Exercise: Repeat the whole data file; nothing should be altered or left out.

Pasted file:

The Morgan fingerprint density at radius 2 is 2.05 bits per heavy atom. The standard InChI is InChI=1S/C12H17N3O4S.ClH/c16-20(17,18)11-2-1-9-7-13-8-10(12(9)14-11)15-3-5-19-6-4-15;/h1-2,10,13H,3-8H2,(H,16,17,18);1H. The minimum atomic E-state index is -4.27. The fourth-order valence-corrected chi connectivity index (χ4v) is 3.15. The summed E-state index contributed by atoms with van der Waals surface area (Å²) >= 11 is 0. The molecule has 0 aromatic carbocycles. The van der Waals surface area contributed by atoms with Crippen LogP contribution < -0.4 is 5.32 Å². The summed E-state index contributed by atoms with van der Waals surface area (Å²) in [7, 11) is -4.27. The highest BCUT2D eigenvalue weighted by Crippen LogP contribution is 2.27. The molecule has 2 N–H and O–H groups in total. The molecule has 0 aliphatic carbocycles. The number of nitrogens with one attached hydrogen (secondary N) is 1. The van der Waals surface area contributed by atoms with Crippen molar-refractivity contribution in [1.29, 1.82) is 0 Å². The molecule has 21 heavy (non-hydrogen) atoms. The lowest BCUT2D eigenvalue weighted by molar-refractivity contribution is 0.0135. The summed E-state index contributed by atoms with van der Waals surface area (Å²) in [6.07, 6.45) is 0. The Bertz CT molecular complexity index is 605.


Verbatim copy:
The Morgan fingerprint density at radius 2 is 2.05 bits per heavy atom. The standard InChI is InChI=1S/C12H17N3O4S.ClH/c16-20(17,18)11-2-1-9-7-13-8-10(12(9)14-11)15-3-5-19-6-4-15;/h1-2,10,13H,3-8H2,(H,16,17,18);1H. The minimum atomic E-state index is -4.27. The fourth-order valence-corrected chi connectivity index (χ4v) is 3.15. The summed E-state index contributed by atoms with van der Waals surface area (Å²) >= 11 is 0. The molecule has 0 aromatic carbocycles. The van der Waals surface area contributed by atoms with Crippen LogP contribution < -0.4 is 5.32 Å². The summed E-state index contributed by atoms with van der Waals surface area (Å²) in [7, 11) is -4.27. The highest BCUT2D eigenvalue weighted by Crippen LogP contribution is 2.27. The molecule has 2 N–H and O–H groups in total. The molecule has 0 aliphatic carbocycles. The number of nitrogens with one attached hydrogen (secondary N) is 1. The van der Waals surface area contributed by atoms with Crippen molar-refractivity contribution in [1.29, 1.82) is 0 Å². The molecule has 21 heavy (non-hydrogen) atoms. The lowest BCUT2D eigenvalue weighted by molar-refractivity contribution is 0.0135. The summed E-state index contributed by atoms with van der Waals surface area (Å²) in [6.07, 6.45) is 0. The Bertz CT molecular complexity index is 605.